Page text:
Light Material in Ganges Chasma Wall

The troughs and chasms of the Valles Marineris system contain light toned deposits of enigmatic origin. The light materials, often layered, have variously been proposed to be volcanic ash or sediments laid down by rivers, lakes or sand dunes.

One aspect of the light toned material that has remained unclear is the timing of its deposition relative to canyon formation–was the material deposited in the troughs, or does it crop out in the walls, indicating that it existed before the Valles Marineris system formed?

This HiRISE image shows a part of the wall of Ganges Chasma. (This image, taken during the major dust storms which have raged through the summer of 2007, is grainy and low-contrast because of dust in the atmosphere). The plateau above the chasm is at the bottom of the image, with the wall of the trough descending to the north. A few fine layers, likely basalt flows, form the cap layers.

In the spur at the center of the image, light material appears to crop out, contrasting with the relatively dark material elsewhere in the wall of the trough. At least some of this material is inherently lighter than other wall rock; changes in tone occur at several sites where there are no breaks in slope. The light material appears be forming spurs and ridges similar to the surrounding rock, suggesting that it comprises at least some part of the walls. However, darker, bouldery material occurs at the same level just to the west (left) of the light patch, indicating that the light outcrop may not extend very far.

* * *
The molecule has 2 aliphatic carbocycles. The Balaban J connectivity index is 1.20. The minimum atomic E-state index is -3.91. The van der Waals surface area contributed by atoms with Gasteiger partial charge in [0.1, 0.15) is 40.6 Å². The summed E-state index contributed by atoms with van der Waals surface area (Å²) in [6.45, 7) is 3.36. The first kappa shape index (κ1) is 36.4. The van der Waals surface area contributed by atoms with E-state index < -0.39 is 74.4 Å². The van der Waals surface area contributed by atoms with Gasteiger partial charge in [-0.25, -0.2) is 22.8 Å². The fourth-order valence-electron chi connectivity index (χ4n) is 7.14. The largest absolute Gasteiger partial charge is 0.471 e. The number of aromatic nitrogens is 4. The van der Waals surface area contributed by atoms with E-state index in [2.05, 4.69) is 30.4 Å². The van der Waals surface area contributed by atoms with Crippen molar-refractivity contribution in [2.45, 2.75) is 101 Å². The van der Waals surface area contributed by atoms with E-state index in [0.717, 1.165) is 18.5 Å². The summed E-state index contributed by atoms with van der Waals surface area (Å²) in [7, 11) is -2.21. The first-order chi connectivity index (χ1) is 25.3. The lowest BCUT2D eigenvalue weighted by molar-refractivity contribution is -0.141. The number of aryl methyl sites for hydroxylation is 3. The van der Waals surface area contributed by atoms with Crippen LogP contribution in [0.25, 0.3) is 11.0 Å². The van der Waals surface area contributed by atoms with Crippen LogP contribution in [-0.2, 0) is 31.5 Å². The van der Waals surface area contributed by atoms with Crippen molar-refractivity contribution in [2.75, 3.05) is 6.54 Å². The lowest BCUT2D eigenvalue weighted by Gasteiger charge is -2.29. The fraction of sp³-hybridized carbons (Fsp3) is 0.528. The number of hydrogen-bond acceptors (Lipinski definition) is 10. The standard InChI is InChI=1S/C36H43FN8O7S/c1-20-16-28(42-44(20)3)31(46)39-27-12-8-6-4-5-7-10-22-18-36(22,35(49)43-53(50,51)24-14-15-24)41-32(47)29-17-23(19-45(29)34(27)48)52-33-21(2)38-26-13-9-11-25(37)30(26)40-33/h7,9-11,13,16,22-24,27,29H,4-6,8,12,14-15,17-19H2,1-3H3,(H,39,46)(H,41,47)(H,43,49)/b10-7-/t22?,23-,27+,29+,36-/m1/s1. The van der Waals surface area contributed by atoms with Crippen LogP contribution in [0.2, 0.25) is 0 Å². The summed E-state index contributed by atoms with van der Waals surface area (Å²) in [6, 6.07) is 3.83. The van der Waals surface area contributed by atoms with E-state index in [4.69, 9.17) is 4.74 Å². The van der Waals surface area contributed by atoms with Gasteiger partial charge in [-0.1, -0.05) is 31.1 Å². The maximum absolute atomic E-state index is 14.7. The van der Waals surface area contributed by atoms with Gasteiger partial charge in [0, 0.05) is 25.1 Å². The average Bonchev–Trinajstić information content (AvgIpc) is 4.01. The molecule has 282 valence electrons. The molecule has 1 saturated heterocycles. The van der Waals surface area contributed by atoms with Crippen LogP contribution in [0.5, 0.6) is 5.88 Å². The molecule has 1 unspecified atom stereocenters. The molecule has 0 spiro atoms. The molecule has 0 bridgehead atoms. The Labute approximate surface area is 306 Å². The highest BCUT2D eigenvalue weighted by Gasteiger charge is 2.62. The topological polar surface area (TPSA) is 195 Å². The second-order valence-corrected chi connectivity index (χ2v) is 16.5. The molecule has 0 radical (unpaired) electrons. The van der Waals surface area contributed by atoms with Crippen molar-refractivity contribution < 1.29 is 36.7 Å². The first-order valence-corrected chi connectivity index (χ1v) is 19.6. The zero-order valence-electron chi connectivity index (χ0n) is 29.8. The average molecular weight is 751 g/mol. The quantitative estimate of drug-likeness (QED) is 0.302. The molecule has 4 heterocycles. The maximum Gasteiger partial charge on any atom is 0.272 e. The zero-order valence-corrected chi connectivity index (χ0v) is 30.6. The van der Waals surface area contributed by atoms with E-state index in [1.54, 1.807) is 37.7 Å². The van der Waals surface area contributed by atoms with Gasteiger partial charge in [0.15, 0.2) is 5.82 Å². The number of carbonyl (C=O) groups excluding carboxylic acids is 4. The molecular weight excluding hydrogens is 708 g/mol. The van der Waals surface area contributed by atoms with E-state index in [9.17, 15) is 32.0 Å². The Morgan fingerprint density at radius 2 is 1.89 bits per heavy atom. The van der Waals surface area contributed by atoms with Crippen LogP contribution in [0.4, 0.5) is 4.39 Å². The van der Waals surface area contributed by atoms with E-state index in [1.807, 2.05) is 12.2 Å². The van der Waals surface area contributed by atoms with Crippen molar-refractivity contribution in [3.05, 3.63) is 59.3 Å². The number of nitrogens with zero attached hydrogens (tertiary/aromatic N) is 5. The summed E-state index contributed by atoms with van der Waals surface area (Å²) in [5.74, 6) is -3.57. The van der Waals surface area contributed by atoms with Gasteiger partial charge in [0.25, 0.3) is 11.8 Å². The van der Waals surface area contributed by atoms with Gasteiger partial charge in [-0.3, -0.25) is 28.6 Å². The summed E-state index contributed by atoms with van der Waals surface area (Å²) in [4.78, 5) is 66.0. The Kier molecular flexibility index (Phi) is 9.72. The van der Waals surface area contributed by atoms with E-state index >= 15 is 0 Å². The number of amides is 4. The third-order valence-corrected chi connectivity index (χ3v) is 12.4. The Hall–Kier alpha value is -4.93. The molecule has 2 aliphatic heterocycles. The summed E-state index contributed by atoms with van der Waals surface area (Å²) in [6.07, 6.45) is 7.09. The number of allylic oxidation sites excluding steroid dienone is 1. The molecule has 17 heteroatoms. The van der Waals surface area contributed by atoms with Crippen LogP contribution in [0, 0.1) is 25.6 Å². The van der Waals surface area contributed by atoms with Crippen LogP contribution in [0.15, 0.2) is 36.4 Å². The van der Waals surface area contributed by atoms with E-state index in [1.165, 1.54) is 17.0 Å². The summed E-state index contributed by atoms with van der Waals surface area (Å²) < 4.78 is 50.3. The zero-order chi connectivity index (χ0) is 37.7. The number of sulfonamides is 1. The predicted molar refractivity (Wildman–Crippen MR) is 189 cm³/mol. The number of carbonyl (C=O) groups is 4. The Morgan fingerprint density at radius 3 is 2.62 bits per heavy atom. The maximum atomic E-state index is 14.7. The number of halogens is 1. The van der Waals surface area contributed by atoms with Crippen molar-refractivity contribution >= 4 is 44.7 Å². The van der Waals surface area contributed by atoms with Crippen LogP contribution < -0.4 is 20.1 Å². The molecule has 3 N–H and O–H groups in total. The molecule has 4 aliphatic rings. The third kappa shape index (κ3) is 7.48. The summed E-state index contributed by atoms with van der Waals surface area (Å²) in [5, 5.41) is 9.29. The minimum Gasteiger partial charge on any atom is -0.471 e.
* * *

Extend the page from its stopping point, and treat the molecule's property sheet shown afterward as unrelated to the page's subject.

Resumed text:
Images like this provide clues to help unravel the history of deposition and deformation in Valles Marineris, and may eventually tell a complex story. In order to fully understand what this image means, several questions must be addressed: is this light material the same as intensively layered deposits observed elsewhere? How extensive are light wall materials? Are these materials conformable (part of a continuous sequence) with the rest of the wall? More HiRISE imaging will help address these questions. Written by: Colin Dundas   (17 November 2010)

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Image: NASA/JPL/University of Arizona